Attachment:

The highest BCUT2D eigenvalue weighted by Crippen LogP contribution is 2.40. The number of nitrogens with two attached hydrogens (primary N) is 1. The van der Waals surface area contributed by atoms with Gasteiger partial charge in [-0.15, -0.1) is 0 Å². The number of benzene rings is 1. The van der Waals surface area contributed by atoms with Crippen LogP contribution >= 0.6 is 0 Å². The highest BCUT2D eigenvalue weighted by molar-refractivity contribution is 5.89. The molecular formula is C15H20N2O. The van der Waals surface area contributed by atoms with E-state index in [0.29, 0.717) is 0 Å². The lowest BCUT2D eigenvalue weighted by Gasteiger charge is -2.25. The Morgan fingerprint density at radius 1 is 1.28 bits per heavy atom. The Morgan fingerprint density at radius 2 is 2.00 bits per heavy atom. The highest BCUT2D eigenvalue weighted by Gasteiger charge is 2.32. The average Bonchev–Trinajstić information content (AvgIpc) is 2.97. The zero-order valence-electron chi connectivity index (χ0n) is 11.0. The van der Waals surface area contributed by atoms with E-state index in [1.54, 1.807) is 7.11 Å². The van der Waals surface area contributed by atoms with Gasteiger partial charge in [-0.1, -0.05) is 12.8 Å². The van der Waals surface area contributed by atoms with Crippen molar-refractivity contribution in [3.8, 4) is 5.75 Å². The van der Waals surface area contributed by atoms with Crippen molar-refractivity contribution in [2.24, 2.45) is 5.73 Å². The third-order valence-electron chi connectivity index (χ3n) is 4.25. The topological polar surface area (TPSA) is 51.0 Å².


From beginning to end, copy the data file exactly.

The highest BCUT2D eigenvalue weighted by Crippen LogP contribution is 2.40. The number of nitrogens with two attached hydrogens (primary N) is 1. The van der Waals surface area contributed by atoms with Gasteiger partial charge in [-0.15, -0.1) is 0 Å². The number of benzene rings is 1. The van der Waals surface area contributed by atoms with Crippen LogP contribution >= 0.6 is 0 Å². The highest BCUT2D eigenvalue weighted by molar-refractivity contribution is 5.89. The molecular formula is C15H20N2O. The van der Waals surface area contributed by atoms with E-state index in [0.29, 0.717) is 0 Å². The lowest BCUT2D eigenvalue weighted by Gasteiger charge is -2.25. The Morgan fingerprint density at radius 1 is 1.28 bits per heavy atom. The Morgan fingerprint density at radius 2 is 2.00 bits per heavy atom. The highest BCUT2D eigenvalue weighted by Gasteiger charge is 2.32. The average Bonchev–Trinajstić information content (AvgIpc) is 2.97. The zero-order valence-electron chi connectivity index (χ0n) is 11.0. The van der Waals surface area contributed by atoms with E-state index in [1.54, 1.807) is 7.11 Å². The van der Waals surface area contributed by atoms with Gasteiger partial charge in [-0.1, -0.05) is 12.8 Å². The van der Waals surface area contributed by atoms with Crippen molar-refractivity contribution in [3.8, 4) is 5.75 Å². The van der Waals surface area contributed by atoms with Crippen molar-refractivity contribution in [2.24, 2.45) is 5.73 Å². The third-order valence-electron chi connectivity index (χ3n) is 4.25. The topological polar surface area (TPSA) is 51.0 Å².